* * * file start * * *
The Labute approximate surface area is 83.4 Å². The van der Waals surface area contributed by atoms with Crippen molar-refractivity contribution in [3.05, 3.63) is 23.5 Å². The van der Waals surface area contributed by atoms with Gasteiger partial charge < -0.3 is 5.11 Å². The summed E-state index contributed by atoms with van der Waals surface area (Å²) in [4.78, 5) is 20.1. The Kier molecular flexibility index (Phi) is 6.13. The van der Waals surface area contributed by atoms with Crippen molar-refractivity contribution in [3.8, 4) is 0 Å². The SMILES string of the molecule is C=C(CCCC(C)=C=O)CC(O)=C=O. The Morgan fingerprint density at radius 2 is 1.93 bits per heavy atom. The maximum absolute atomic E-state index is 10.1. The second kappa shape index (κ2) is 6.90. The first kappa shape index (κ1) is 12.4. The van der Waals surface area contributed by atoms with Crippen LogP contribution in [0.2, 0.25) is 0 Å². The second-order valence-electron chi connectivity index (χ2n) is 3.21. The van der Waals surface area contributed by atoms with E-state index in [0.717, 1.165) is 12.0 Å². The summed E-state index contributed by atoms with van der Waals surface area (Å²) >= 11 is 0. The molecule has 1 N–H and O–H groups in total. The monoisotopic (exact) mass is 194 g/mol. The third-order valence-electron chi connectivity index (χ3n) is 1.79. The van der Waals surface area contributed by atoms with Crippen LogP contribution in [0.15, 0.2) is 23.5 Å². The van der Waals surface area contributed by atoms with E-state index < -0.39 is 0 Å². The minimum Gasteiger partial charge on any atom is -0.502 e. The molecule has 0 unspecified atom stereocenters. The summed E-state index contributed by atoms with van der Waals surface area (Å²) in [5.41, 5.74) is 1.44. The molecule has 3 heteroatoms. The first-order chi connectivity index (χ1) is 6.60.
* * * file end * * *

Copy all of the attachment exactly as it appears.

The Labute approximate surface area is 83.4 Å². The van der Waals surface area contributed by atoms with Crippen molar-refractivity contribution in [3.05, 3.63) is 23.5 Å². The van der Waals surface area contributed by atoms with Gasteiger partial charge < -0.3 is 5.11 Å². The summed E-state index contributed by atoms with van der Waals surface area (Å²) in [4.78, 5) is 20.1. The Kier molecular flexibility index (Phi) is 6.13. The van der Waals surface area contributed by atoms with Crippen molar-refractivity contribution in [3.8, 4) is 0 Å². The SMILES string of the molecule is C=C(CCCC(C)=C=O)CC(O)=C=O. The Morgan fingerprint density at radius 2 is 1.93 bits per heavy atom. The maximum absolute atomic E-state index is 10.1. The second kappa shape index (κ2) is 6.90. The first kappa shape index (κ1) is 12.4. The van der Waals surface area contributed by atoms with Crippen LogP contribution in [0.2, 0.25) is 0 Å². The second-order valence-electron chi connectivity index (χ2n) is 3.21. The van der Waals surface area contributed by atoms with E-state index in [0.717, 1.165) is 12.0 Å². The summed E-state index contributed by atoms with van der Waals surface area (Å²) >= 11 is 0. The molecule has 1 N–H and O–H groups in total. The monoisotopic (exact) mass is 194 g/mol. The third-order valence-electron chi connectivity index (χ3n) is 1.79. The van der Waals surface area contributed by atoms with Crippen LogP contribution in [0.15, 0.2) is 23.5 Å². The van der Waals surface area contributed by atoms with E-state index < -0.39 is 0 Å². The minimum Gasteiger partial charge on any atom is -0.502 e. The molecule has 0 unspecified atom stereocenters. The summed E-state index contributed by atoms with van der Waals surface area (Å²) in [5.41, 5.74) is 1.44. The molecule has 3 heteroatoms. The first-order chi connectivity index (χ1) is 6.60.